Big Wave Dave, etc. (with ripple-side view)

A bit of bayside land gets its test as a music venue during the Concert for Recovery, a show by Duluth Bethel and the Duluth Entertainment Convention Center to benefit substance abuse treatment and mental health services. The lineup includes the local funk band Big Wave Dave & The Ripples, the bluesy Virgil Caine, the forever young rockers from A Band Called Truman, and South of Superior, fronted by the big gorgeous voice of Hannah Rey. The daylong event will be set up on Harbor Drive behind the DECC facing the Aerial Lift Bridge.

Concert for Recovery starts at 4 p.m. Sept. 25 on Harbor Drive. Tickets: $15 at eventbrite.com.

Stevie Nicks, vocalist for Fleetwood Mac, sings one of the of the group's songs on Sunday, Feb. 24, 2019, at Spectrum Center in Charlotte, North Carolina. 
Jeff Siner / Charlotte Observer / TNS
Stevie Nicks, vocalist for Fleetwood Mac, sings one of the of the group's songs on Sunday, Feb. 24, 2019, at Spectrum Center in Charlotte, North Carolina. Jeff Siner / Charlotte Observer / TNS

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Duluth, or at least a couple handfuls of its musicians, is doing Fleetwood for an upcoming concert at Sacred Heart Music Center, the latest in a series that has found locals covering The White Album, Tom Petty or heck, their own friends from Low. This seems like a good time to dig into Fleetwood Mac, a band that doesn’t seem to ever go out of style. Last week the LA Times published a story about the never-ending feud between Lindsey Buckingham and Stevie Nicks. Back on the homefront, Duluth Does Fleetwood Mac includes The Fishheads, George Ellsworth, Lyz Jaakola, Oshkii Giizhik Singers, Mississippi Mike and Shane Nelson covering songs like “Landslide,” “Rhiannon,” “Tusk,” “Go Your Own Way” and “Dreams.”

Duluth Does Fleetwood Mac is at 7 p.m. Sept. 25 at Sacred Heart Music Center, 201 W. Fourth St. Tickets: $10-15 at Globe News in Superior, Zenith Bookstore and online at sacredheartmusic.org.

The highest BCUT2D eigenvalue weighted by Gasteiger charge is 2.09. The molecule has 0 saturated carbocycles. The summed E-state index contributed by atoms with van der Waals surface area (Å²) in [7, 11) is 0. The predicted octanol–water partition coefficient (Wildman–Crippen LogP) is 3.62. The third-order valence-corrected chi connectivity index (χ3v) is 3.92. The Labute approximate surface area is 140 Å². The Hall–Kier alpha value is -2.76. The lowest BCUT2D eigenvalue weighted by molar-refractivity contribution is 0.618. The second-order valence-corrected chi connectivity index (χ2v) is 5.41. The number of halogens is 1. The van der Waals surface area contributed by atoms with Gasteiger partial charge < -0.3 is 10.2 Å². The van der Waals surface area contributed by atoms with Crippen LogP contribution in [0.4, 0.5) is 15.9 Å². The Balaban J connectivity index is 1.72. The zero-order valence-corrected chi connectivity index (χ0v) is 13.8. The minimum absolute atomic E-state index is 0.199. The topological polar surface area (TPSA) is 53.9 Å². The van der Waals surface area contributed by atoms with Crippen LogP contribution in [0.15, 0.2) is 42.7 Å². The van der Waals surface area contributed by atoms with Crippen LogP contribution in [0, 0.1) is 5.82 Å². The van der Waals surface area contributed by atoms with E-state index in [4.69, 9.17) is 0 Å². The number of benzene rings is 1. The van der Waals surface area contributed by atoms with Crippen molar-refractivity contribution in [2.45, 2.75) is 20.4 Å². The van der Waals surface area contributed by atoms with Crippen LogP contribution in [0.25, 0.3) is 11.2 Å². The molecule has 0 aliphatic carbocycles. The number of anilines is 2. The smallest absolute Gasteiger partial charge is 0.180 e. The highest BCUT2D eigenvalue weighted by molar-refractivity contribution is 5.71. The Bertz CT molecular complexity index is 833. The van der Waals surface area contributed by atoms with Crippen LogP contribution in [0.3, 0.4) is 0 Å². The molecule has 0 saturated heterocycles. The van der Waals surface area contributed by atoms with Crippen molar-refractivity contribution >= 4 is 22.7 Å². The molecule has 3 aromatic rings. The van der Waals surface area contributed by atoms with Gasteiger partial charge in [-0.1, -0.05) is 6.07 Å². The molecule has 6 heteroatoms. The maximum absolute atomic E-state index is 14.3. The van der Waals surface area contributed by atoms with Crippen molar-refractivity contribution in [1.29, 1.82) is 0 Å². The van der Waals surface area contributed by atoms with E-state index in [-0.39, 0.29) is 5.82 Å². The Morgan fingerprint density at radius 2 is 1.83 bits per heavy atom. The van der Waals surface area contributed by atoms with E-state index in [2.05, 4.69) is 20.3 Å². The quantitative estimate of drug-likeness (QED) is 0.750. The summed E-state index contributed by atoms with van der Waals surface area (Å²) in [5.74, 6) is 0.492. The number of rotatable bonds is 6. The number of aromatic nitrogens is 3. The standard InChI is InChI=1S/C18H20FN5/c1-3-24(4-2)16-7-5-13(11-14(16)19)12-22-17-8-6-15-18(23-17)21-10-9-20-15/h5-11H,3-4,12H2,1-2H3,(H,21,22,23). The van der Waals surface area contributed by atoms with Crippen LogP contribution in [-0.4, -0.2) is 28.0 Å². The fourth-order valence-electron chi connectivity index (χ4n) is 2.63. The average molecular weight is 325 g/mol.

Low's "Hey What" was released Sept. 10.
Contributed / Nathan Keay
Low's "Hey What" was released Sept. 10. Contributed / Nathan Keay

Get fuzzy with it

Music heads are digging the fresh, fuzzy, jarring and unpredictable new Low album, “Hey What,” the Duluth band’s follow up to “Double Negative.” Is there anything better than the sound of Alan Sparhawk and Mimi Parker twisting their voices together? Paste magazine described it as “a surge of information through a corroded terminal, or an electrical storm in the cavern between two earbuds.” NME, meanwhile, said “as the world has become more stark and hostile, so too has Low’s music,” in a review that adds, “Traditional sounds like guitar and drums hiss and splutter; the record is abrasive and unsettling.” (The unwritten add-on: “in a good way.”)

Maria Bamford voices Trophy in the new Adult Swim show "Teenage Euthanasia." 
Contributed / Adult Swim
Maria Bamford voices Trophy in the new Adult Swim show "Teenage Euthanasia." Contributed / Adult Swim

Bammer voices Trophy mom

Maria Bamford plays an undead role in the new series “Teenage Euthanasia,” which premiered last week on Adult Swim. She is Trophy, who ran away from her family — owners of Tender Endings Funeral Home in Florida — after giving birth to Euthanasia (AKA Annie) as a teenager. By the time she makes it back, she’s dead. According to a synopsis of the show, she comes back to life when her daughter’s tears mix with embalming fluid and lightning. (A trailer shows a hug between mother and daughter in which the latter coos over her mother’s smell “popcorn and gasoline,” before Trophy reveals the truth: it’s spray tan.

“Teenage Euthanasia” is available on Adult Swim.

Marc Gartman's Fever Dream's new album "Keile" considers the musician's great-grandmother. 
Contributed / Marc Gartman
Marc Gartman's Fever Dream's new album "Keile" considers the musician's great-grandmother. Contributed / Marc Gartman

Fever Dream pays tribute to great-grandma

On March 25, 1911, 146 factory employees — mostly young immigrant women — died in a fire at the Asch Building in Manhattan, a poorly designed structure with only one out of four working elevators, narrow staircases and doors that opened inward. Some workers were burned alive; others died after jumping from the ninth-floor windows.

Among the survivors: Duluth musician Marc Gartman’s great-grandmother, who he said fled Russia for New York City in 1906. Ultimately, her testimony from inside the scene — she escaped in the elevator, while some would die when they jumped down the shaft — of the Triangle Shirtwaist Factory played a role in the manslaughter trials for the company’s owners Max Blanck and Isaac Harris. (They were acquitted of manslaughter charges, but were liable in a wrongful death suit.)

Marc Gartman’s Fever Dream has created an album about the early life of Kate Gartman — which includes the song “The Triangle.”

Gartman plays a release show at 6 p.m. Sept. 24 at Duluth Cider. Sadkin is also on the bill.